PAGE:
Myrbetriq Side Effects: Drug for Urinary Incontinence or Overactive Bladder

Myrbetriq Side Effects: Drug for Urinary Incontinence or Overactive Bladder. Are you one of 33 million Americans (and more than 200m people worldwide according to a dated 1998 figure from the World Health Organization) who suffer from urinary incontinence? Then you might be interested in a drug by Astellas Pharma named Myrbetriq (generic name: mirabegron) which is aimed at lessening your trips to the bathroom. The anti-urinary incontinence drug was approved today by the U.S. Food and Drug Administration.

What are the Myrbetriq side effects? Drug tend to have unintended side effects. The FDA lists the following Myrbetriq side effects:

  • increased blood pressure
  • common cold-like symptoms (nasopharyngitis)
  • urinary tract infection
  • constipation
  • fatigue
  • elevated heart rate (tachycardia)
  • and abdominal pain

The list above may not be exclusive as it only includes those side effects observed during trial. It’s possible that other side effects will manifest as more people and more use the drug to temper their overactive bladders.

myrbetriq side effects

Safety and other pertinent information. Here’s some important information about the drug from the Myrbetriq media release issued by Astellas Pharma following the FDA’s approval of its newest medicine:

  • The recommended starting dose for Myrbetriq is 25 mg once daily with or without food. Myrbetriq 25 mg is effective within eight weeks; based on individual efficacy and tolerability, the dose may be increased to 50 mg once daily.
  • Myrbetriq was evaluated for safety in more than 2,700 patients in three, 12-week Phase 3 doubleblind, placebo-controlled studies and in a one year, randomized fixed dose, active-controlled study in patients with OAB. The most commonly reported adverse reactions (greater than 2 percent of Myrbetriq patients and greater than placebo) were hypertension, nasopharyngitis, urinary tract infection and headache.
  • Myrbetriq can increase blood pressure. Periodic blood pressure determinations are recommended, especially in hypertensive patients. Myrbetriq is not recommended for use in severe uncontrolled hypertensive patients. (defined as systolic blood pressure ≥ 180mm Hg and/or diastolic blood pressure ≥ 110 mm Hg)
  • Urinary retention in patients with bladder outlet obstruction (BOO) and in patients taking antimuscarinic medications for the treatment of overactive bladder (OAB) has been reported in postmarketing experience in patients taking mirabegron. A controlled clinical safety study in patients with BOO did not demonstrate increased urinary retention in Myrbetriq patients; however, Myrbetriq should be administered with caution to patients with clinically significant BOO. Myrbetriq should also be administered with caution to patients taking antimuscarinic medications for the treatment of OAB.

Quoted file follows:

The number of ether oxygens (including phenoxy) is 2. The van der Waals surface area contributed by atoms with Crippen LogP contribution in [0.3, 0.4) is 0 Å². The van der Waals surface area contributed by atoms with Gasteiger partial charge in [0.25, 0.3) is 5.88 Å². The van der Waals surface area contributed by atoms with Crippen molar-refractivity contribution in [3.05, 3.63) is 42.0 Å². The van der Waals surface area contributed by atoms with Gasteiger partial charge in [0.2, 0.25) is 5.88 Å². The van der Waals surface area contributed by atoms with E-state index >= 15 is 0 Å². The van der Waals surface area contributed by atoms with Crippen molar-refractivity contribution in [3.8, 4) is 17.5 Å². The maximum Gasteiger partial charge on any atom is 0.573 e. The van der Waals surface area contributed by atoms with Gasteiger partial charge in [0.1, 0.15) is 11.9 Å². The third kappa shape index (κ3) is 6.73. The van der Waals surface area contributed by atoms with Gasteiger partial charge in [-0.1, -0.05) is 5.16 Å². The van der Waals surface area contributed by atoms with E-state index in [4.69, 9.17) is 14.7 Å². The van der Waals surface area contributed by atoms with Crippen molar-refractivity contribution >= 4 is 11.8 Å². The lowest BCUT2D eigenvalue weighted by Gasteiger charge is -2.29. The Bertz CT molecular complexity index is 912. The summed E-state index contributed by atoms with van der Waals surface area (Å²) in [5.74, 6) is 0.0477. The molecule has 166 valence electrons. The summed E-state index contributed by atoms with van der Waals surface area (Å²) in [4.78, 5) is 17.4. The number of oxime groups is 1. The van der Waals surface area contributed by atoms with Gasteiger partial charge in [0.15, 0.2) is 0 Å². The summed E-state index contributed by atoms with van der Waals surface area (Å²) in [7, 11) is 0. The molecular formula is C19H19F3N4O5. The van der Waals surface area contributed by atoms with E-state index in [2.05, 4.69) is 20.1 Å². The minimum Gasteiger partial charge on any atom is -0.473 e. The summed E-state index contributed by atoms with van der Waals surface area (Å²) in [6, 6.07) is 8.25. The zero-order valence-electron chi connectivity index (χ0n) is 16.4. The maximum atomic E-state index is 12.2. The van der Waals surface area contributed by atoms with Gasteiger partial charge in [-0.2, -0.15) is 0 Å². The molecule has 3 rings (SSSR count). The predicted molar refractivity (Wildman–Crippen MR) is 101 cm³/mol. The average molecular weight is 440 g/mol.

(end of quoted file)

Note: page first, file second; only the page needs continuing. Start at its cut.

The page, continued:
• When initiating a combination of Myrbetriq and digoxin, prescribe the lowest dose of digoxin; monitor serum digoxin concentration to titrate digoxin dose to the desired clinical effect.
  • Most commonly reported adverse reactions were hypertension,nasopharyngitis, urinary tract infection and headache.

When is Myrbetriq going to be available?
Myrbetriq will be supplied in 25 mg and 50 mg tablets and is expected to be available in pharmacies in the fourth quarter of 2012. Mirabegron was approved in Japan in July 2011, and regulatory applications are under review in several other countries.

Some details for those of you interested in the clinical trials. The following is also copied from the media release:

  • Myrbetriq was studied in patients who were primarily Caucasian (94 percent) and female (72 percent) with a mean age of 59 years (range 18 – 95 years). The population included both naïve patients who had not received prior antimuscarinic pharmacotherapy for OAB (48 percent) and those who had received prior antimuscarinic pharmacotherapy for OAB (52 percent).
  • The approval of Myrbetriq was based on safety and efficacy data from three placebo-controlled Phase 3 studies, in which treatment with Myrbetriq 25 mg and 50 mg resulted in statistically significant improvement in efficacy parameters of incontinence episodes and number of urinations per 24 hours.
  • In treatment with Myrbetriq 25 mg, incontinence episodes were reduced by 1.36 episodes from a baseline of 2.65, a statistically significant reduction of 0.40 vs. placebo in 12 weeks. The number of urinations was reduced by 1.65 urinations from a baseline of 11.68, a statistically significant reduction of 0.47 vs. placebo in 12 weeks.
  • In treatment with Myrbetriq 50 mg, incontinence episodes were reduced by 1.49 episodes from a baseline of 2.71, a statistically significant reduction of 0.40 vs. placebo in 12 weeks. Number of urinations was reduced by 1.75 urinations from a baseline of 11.70, a statistically significant reduction of 0.55 vs. placebo in 12 weeks.
  • Myrbetriq was evaluated for safety in more than 2,700 patients in three, 12-week Phase 3 doubleblind, placebo-controlled studies and in a one year, randomized fixed dose, active-controlled study in patients with OAB. The most commonly reported adverse reactions (greater than 2 percent of Myrbetriq patients and greater than placebo) were hypertension, nasopharyngitis, urinary tract infection and headache.

So there! Now you know some Myrbetriq side effects and are a little more informed about how the trial to determine the effectiveness and safety of the drug has been conducted.

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Myrbetriq Side Effects: Drug for Urinary Incontinence or Overactive Bladder posted 29 June 2012. Last update on 29 June 2012.